Who hasn't feared the math Minotaur in its labyrinth of abstractions? Now, in Out of the Labyrinth, Robert and Ellen Kaplan - the founders of The Math Circle, the popular learning program begun at Harvard in 1994 - reveal the secrets behind their highly successful approach, leading listeners out of the labyrinth and into the joyous embrace of mathematics.
Written with the same wit and clarity that made Robert Kaplan's The Nothing That Is an international best seller, Out of the Labyrinth offers an engaging and practical guide for parents and educators, and a delight for anyone interested in sharing the pleasures of mathematics. The Kaplans begin by describing the state of modern math education - the lockstep acquisition of "skills", "number facts", and "mad minute" calculations. Instead, they argue, math should be taught as the highest form of intellectual play, an endeavor to be explored and enjoyed by children (or adults) of any age. One by one, they dismantle the many barriers to appreciating mathematics, from the self-defeating belief that mathematical talent is inborn, to the off-putting language of mathematics, to the question of why anyone should care. They show, for instance, that mathematical ability is not a matter of inborn genius, but of doggedness and attention. Even Einstein admitted that "I know perfectly well that I myself have no special talents. It was curiosity, obsession, and sheer perseverance that brought me to my ideas."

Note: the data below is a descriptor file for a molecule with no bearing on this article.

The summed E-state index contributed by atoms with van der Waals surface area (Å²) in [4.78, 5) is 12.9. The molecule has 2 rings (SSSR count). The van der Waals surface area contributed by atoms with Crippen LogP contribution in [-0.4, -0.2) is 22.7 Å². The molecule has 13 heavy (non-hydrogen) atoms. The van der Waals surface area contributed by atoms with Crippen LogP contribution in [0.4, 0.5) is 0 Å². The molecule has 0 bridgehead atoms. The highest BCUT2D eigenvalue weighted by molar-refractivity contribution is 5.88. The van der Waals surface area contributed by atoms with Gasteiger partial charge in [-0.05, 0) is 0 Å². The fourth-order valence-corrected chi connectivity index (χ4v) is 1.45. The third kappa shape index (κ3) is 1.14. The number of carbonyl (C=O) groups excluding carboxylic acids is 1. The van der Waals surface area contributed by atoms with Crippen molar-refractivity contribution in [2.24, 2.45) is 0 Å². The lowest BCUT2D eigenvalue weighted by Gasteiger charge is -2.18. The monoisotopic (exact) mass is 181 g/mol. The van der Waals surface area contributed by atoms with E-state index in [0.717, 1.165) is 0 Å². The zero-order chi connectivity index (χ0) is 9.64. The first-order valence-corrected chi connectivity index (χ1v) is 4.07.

Enhanced throughout with puzzles, practical equations, and colorful anecdotes from their own classrooms, Out of the Labyrinth will delight listeners with its engaging exploration of mathematics. It will allow students, parents, teachers, and others to wrestle with the accessible mysteries of math - and discover their inner math genius.
©2007 Robert Kaplan and Ellen Kaplan (P)2013 Audible Inc.
"Marred by mispronouncements & misunderstanding"
Fabulous book and even better approach to teaching. This is a 'must read' for anyone with even a passing interest in mathematics. This beautiful book is sadly marred by mispronouncements of common math words and in a truly disturbing (ironic?) way by narrotor's complete unfamiliarity of the subject. When discussing function machines narrator reads text as "f times x is equal to..." instead of "for of x is equal to...". One truly wishes that he had had an opportunity to join a math circle as clearly his education hasfailed him.